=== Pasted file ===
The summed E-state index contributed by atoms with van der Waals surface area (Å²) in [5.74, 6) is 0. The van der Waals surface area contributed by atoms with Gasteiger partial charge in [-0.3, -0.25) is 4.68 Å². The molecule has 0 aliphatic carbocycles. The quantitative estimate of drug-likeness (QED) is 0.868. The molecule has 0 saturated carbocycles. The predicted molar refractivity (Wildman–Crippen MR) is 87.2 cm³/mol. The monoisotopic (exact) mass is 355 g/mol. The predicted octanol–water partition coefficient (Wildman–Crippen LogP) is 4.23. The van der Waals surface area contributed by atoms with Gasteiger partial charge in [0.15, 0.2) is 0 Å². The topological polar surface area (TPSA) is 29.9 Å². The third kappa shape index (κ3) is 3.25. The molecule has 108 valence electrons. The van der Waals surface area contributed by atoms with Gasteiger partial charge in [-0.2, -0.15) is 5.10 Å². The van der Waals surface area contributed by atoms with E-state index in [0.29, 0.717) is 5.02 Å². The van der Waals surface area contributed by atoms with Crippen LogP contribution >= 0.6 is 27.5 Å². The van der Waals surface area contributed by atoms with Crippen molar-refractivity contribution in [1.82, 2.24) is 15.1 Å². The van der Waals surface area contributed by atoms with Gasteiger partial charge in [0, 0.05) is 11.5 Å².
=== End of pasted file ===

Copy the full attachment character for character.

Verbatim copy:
The summed E-state index contributed by atoms with van der Waals surface area (Å²) in [5.74, 6) is 0. The van der Waals surface area contributed by atoms with Gasteiger partial charge in [-0.3, -0.25) is 4.68 Å². The molecule has 0 aliphatic carbocycles. The quantitative estimate of drug-likeness (QED) is 0.868. The molecule has 0 saturated carbocycles. The predicted molar refractivity (Wildman–Crippen MR) is 87.2 cm³/mol. The monoisotopic (exact) mass is 355 g/mol. The predicted octanol–water partition coefficient (Wildman–Crippen LogP) is 4.23. The van der Waals surface area contributed by atoms with Gasteiger partial charge in [0.15, 0.2) is 0 Å². The topological polar surface area (TPSA) is 29.9 Å². The third kappa shape index (κ3) is 3.25. The molecule has 108 valence electrons. The van der Waals surface area contributed by atoms with Gasteiger partial charge in [-0.2, -0.15) is 5.10 Å². The van der Waals surface area contributed by atoms with E-state index in [0.29, 0.717) is 5.02 Å². The van der Waals surface area contributed by atoms with Crippen LogP contribution >= 0.6 is 27.5 Å². The van der Waals surface area contributed by atoms with Crippen molar-refractivity contribution in [1.82, 2.24) is 15.1 Å². The van der Waals surface area contributed by atoms with Gasteiger partial charge in [0, 0.05) is 11.5 Å².